For the past 25+ years I have been dealing with ankle injuries, surgeries and recoveries. During that time I have spent countless hours trying to figure out why. For years I felt responsible for creating the drama and trauma that came with my ankle adventures. It felt as if the pain was some sort of punishment for something. But at this point in my life I have finally come to see my ankle adventures as less of a punishment and more of a gift. First some background.
The original injury happened in 1989, when I broke my left ankle and damaged the tendons and ligaments. At the time I was young, strong and unaware. That afternoon, instead of going to an ER, I hobbled onto a plane to meet my husband in NYC, where we were attending a sit-down dinner with the Dalai Lama that I refused to miss. It was incredibly romantic – my husband carrying me up the stairs of the Columbia Library in our black tie attire – and pretty short sighted. Because the choices I made then have had repercussions we have dealt with for the past 25+ years.
I ignored medical advice at the time to have surgery and got pregnant instead. In case you didn’t know, during pregnancy ligaments loosen, which is great for giving birth, but not so much for recovering from an injury. Five years later, November 11, 1994, I had the recommended surgery to deal with the damage from the injury and pregnancy.
The recovery from that surgery was difficult; I had an active four year old son and my husband was in law school full time. Naively I thought I could manage on my own, but in reality it was a struggle. I remember one afternoon eating my lunch on the kitchen floor because I couldn’t figure out how to get the food from the kitchen counter to a table while using crutches. I didn’t want to be a burden on my friends. Coincidentally our daughter was born exactly a year after my surgery on November 11, 1995.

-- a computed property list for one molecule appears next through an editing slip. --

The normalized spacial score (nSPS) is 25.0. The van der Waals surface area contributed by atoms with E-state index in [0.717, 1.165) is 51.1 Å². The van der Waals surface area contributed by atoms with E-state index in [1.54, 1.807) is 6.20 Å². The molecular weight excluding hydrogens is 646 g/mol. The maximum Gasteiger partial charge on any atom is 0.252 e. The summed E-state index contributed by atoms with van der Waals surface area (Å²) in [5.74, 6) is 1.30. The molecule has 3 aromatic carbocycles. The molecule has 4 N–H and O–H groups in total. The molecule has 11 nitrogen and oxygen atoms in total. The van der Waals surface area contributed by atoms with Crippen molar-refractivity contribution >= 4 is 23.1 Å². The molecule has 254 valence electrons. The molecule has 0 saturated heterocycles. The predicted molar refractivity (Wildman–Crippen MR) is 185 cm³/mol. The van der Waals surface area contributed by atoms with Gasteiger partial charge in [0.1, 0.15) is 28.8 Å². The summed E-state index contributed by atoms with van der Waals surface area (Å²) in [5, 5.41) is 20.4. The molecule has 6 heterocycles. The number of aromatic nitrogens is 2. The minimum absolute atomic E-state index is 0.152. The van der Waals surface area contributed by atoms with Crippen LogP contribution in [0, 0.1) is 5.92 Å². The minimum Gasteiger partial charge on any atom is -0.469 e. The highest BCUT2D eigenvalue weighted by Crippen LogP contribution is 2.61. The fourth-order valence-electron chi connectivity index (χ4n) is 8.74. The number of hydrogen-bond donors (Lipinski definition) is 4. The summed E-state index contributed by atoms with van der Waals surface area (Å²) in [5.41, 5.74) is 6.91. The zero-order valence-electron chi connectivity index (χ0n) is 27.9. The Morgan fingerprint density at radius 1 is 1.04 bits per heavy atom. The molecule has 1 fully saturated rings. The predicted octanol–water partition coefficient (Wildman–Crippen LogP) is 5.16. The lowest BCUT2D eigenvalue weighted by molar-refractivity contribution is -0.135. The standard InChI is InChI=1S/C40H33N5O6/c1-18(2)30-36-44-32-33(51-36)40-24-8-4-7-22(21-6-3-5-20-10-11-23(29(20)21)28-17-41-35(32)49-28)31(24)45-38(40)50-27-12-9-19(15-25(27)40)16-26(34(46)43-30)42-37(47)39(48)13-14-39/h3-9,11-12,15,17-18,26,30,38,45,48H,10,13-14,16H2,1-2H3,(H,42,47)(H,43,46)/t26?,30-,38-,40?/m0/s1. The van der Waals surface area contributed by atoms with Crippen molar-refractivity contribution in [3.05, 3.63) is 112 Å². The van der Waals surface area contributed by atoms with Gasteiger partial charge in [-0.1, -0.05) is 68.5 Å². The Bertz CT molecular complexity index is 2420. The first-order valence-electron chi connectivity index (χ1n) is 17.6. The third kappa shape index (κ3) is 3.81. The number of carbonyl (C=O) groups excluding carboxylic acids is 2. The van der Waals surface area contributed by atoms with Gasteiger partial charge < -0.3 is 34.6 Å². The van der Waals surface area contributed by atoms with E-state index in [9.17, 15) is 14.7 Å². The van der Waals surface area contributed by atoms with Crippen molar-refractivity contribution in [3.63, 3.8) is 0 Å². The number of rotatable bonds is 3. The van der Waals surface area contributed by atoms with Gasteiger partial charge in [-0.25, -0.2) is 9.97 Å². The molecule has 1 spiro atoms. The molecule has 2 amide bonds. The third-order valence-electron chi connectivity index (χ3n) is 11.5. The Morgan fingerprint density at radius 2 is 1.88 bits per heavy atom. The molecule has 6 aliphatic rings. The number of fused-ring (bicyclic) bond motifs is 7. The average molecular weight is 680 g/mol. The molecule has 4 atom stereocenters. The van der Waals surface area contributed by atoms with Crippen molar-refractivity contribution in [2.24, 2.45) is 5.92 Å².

10 years later, In November 2004, I needed surgery again. This time the kids were able to help and I accepted some limited help from friends. Even so, I felt guilty for being a burden and spent hours trying to figure out why my ankle kept giving out on me. I kept thinking that if I could just figure it out, once and for all, then we/I would be done with it.
However, life has a funny way of unfolding. Last November — yes exactly 10 year later — I had another bad fall and broke the same ankle in 3 places. But this time I accepted lots of help. My daughter came home from school, my father came from the east coast, I asked friends to come in and cover when they were gone and then my husband cleared his schedule to take care of me. What a difference this has made to how I feel about the whole experience. Fact is that this was a much more serious injury, complicated surgery and a harder recovery. But instead of feeling punished and overanalyzing “why,” I finally allowed myself to feel vulnerable and consequently loved.
Recovering from each surgery has been hard on me and my family. I felt guilty for putting them through it and responsible for the trauma and drama. Classic “blame the victim” mentality—although I was the one blaming myself. And while it felt like punishment, it wasn’t. It is just life and it happens to each of us. Figuring this out is liberating.
Some of the many gifts I have received this time around include patience, acceptance, vulnerability and love. While the surgery fixed it so that I could walk again, there is some damage that could not be repaired. This is why I still have days of pain. I now see that accepting the situation is not being a victim, but rather embracing what showed up in my life: good friends who want to help, loving family members who are there for me and a slower, more vulnerable me.
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